“I am sure it will be done away with” - Rajkumar Sharma gives his verdict on the umpire’s call

The umpire’s call has been a matter of intense debate. Pic: Channel Nine
The umpire’s call has been a matter of intense debate. Pic: Channel Nine

Virat Kohli’s childhood coach Rajkumar Sharma feels that the umpire’s call rule in cricket must be done away with. According to Sharma, the methodology used in the case of umpire’s call lacks coherence and only leads to needless controversies.

The umpire’s call has been the subject of intense debate in cricketing circles over the last few years. Several cricketers, including former India captain Virat Kohli, have expressed reservations over the same.

Speaking on the Khelneeti podcast, Sharma asked for the removal of the umpire’s call from the game altogether. He stated:

“Umpire’s call is very complicated and there is no clarity over it. DRS cannot certainly tell which ball will hit the stumps. Till we come to the impact of delivery, things are actually manual. This is wrong, because if the producer pitches it incorrectly, then the umpire’s call changes.”

Sharing further reservations about the method, he said:

“DRS is not 100 percent accurate and that technology needs to improve. There have been too many controversies over umpire’s call. I am sure it will be done away with in the coming times and should be removed for sure.”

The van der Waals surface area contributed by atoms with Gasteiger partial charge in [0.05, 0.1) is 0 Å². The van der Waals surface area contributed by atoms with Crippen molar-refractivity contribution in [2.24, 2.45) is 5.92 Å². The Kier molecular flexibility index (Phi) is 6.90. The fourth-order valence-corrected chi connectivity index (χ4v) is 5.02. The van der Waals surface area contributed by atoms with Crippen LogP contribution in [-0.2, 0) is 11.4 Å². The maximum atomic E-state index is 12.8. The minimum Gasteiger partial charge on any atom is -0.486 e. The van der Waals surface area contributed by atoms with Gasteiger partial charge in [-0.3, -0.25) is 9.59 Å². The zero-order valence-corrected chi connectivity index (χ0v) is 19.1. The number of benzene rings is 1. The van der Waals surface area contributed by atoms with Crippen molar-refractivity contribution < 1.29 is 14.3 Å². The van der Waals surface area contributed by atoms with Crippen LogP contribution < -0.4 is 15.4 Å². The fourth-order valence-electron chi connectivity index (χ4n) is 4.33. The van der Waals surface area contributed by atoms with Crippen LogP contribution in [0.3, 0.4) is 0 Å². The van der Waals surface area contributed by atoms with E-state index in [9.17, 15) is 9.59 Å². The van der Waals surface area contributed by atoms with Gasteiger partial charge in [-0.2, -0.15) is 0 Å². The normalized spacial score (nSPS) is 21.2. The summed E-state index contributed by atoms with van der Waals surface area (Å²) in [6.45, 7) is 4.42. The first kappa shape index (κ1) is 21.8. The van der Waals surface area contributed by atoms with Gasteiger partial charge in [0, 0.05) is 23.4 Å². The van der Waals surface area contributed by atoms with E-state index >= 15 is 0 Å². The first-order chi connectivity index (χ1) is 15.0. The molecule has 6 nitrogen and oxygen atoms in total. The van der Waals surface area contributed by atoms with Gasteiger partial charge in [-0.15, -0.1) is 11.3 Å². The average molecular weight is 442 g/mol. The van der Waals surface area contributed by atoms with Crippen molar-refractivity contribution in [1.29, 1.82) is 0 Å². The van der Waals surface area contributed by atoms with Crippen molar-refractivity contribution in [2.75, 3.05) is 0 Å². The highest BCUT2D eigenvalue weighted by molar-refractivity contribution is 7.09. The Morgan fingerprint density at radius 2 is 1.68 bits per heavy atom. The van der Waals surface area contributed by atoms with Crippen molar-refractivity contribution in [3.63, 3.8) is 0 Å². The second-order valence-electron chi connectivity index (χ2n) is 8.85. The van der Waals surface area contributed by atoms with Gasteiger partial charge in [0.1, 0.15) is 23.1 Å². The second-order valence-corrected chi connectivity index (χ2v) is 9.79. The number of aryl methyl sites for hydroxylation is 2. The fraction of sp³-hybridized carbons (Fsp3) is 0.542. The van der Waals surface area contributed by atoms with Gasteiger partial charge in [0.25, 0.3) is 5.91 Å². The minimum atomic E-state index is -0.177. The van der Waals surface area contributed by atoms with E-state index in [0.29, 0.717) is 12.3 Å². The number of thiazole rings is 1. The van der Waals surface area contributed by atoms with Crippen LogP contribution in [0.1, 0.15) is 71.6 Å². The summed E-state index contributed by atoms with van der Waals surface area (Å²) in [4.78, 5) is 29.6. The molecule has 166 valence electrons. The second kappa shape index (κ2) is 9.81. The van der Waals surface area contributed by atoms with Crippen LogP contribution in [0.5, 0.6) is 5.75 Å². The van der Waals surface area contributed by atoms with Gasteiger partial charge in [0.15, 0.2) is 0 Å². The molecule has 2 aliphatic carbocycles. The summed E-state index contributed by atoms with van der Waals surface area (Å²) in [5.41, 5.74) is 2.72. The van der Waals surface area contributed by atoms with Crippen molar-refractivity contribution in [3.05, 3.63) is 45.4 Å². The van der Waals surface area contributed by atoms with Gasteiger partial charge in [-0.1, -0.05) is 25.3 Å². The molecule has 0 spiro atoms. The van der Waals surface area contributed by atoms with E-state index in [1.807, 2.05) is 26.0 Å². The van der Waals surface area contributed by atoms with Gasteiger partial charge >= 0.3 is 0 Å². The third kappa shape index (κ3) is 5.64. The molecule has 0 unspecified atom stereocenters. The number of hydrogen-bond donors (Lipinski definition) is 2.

No modifications were made to DRS when the Marylebone Cricket Club (MCC) announced new cricket rules, which will come into effect from October 1.

“Don’t think we can expect any change in it” - Saba Karim shares his views on umpire’s call

According to former keeper-batter Saba Karim, while umpire’s call has its issues, it will be in use until a better system is found.

Explaining in detail how the method works, he said:

“Many people are not aware of the intricacies of umpire’s call. In an umpire’s call, a lot depends on the probability. If more than 50 percent of the ball is hitting the stumps then it is not an umpire’s call, it is given out. It comes in when the probability of the ball hitting the stumps is less than 50 percent. Because of the distance between the pad and the wicket, this procedure is being followed."

On the chances of the technique being scrapped from the game, Karim replied:

“A lot of things are being said about it. But until we have a definite mode of calculation, which tells us that the ball will certainly hit the stumps, I don’t think we can expect any change in it.”

The MCC recently banned the use of saliva on the ball and also termed 'Mankading' a legitimate form of dismissal while announcing new cricket rules.

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Edited by Samya Majumdar
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